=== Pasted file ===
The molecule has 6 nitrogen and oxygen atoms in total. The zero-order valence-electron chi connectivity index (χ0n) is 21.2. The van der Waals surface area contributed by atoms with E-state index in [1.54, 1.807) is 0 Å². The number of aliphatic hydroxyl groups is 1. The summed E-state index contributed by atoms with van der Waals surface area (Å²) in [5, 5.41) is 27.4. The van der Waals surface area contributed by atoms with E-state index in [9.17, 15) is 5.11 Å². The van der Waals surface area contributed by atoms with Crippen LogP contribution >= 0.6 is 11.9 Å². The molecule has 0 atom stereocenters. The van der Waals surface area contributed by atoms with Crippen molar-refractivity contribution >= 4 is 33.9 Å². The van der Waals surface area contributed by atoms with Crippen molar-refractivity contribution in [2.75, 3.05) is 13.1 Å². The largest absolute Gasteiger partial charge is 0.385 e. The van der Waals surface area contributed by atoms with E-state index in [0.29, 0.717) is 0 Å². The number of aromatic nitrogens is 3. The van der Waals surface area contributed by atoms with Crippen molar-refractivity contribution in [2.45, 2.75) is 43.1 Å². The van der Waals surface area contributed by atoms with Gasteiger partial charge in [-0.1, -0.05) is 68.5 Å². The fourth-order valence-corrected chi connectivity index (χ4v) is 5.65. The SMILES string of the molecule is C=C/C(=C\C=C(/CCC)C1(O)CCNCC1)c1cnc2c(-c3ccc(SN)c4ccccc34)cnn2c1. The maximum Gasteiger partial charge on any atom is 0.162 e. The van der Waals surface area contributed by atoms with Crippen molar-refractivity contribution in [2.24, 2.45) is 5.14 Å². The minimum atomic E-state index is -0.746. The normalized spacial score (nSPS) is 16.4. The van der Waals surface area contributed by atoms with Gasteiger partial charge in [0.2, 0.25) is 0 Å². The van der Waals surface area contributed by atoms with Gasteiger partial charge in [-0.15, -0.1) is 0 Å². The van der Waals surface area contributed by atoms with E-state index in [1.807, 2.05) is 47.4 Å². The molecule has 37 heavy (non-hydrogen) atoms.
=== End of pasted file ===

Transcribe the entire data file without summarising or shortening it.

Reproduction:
The molecule has 6 nitrogen and oxygen atoms in total. The zero-order valence-electron chi connectivity index (χ0n) is 21.2. The van der Waals surface area contributed by atoms with E-state index in [1.54, 1.807) is 0 Å². The number of aliphatic hydroxyl groups is 1. The summed E-state index contributed by atoms with van der Waals surface area (Å²) in [5, 5.41) is 27.4. The van der Waals surface area contributed by atoms with E-state index in [9.17, 15) is 5.11 Å². The van der Waals surface area contributed by atoms with Crippen LogP contribution >= 0.6 is 11.9 Å². The molecule has 0 atom stereocenters. The van der Waals surface area contributed by atoms with Crippen molar-refractivity contribution >= 4 is 33.9 Å². The van der Waals surface area contributed by atoms with Crippen molar-refractivity contribution in [2.75, 3.05) is 13.1 Å². The largest absolute Gasteiger partial charge is 0.385 e. The van der Waals surface area contributed by atoms with E-state index in [0.29, 0.717) is 0 Å². The number of aromatic nitrogens is 3. The van der Waals surface area contributed by atoms with Crippen molar-refractivity contribution in [2.45, 2.75) is 43.1 Å². The van der Waals surface area contributed by atoms with Gasteiger partial charge in [-0.1, -0.05) is 68.5 Å². The fourth-order valence-corrected chi connectivity index (χ4v) is 5.65. The SMILES string of the molecule is C=C/C(=C\C=C(/CCC)C1(O)CCNCC1)c1cnc2c(-c3ccc(SN)c4ccccc34)cnn2c1. The maximum Gasteiger partial charge on any atom is 0.162 e. The van der Waals surface area contributed by atoms with Crippen molar-refractivity contribution in [2.24, 2.45) is 5.14 Å². The minimum atomic E-state index is -0.746. The normalized spacial score (nSPS) is 16.4. The van der Waals surface area contributed by atoms with Gasteiger partial charge in [0.2, 0.25) is 0 Å². The van der Waals surface area contributed by atoms with Gasteiger partial charge in [-0.15, -0.1) is 0 Å². The van der Waals surface area contributed by atoms with E-state index in [1.807, 2.05) is 47.4 Å². The molecule has 37 heavy (non-hydrogen) atoms.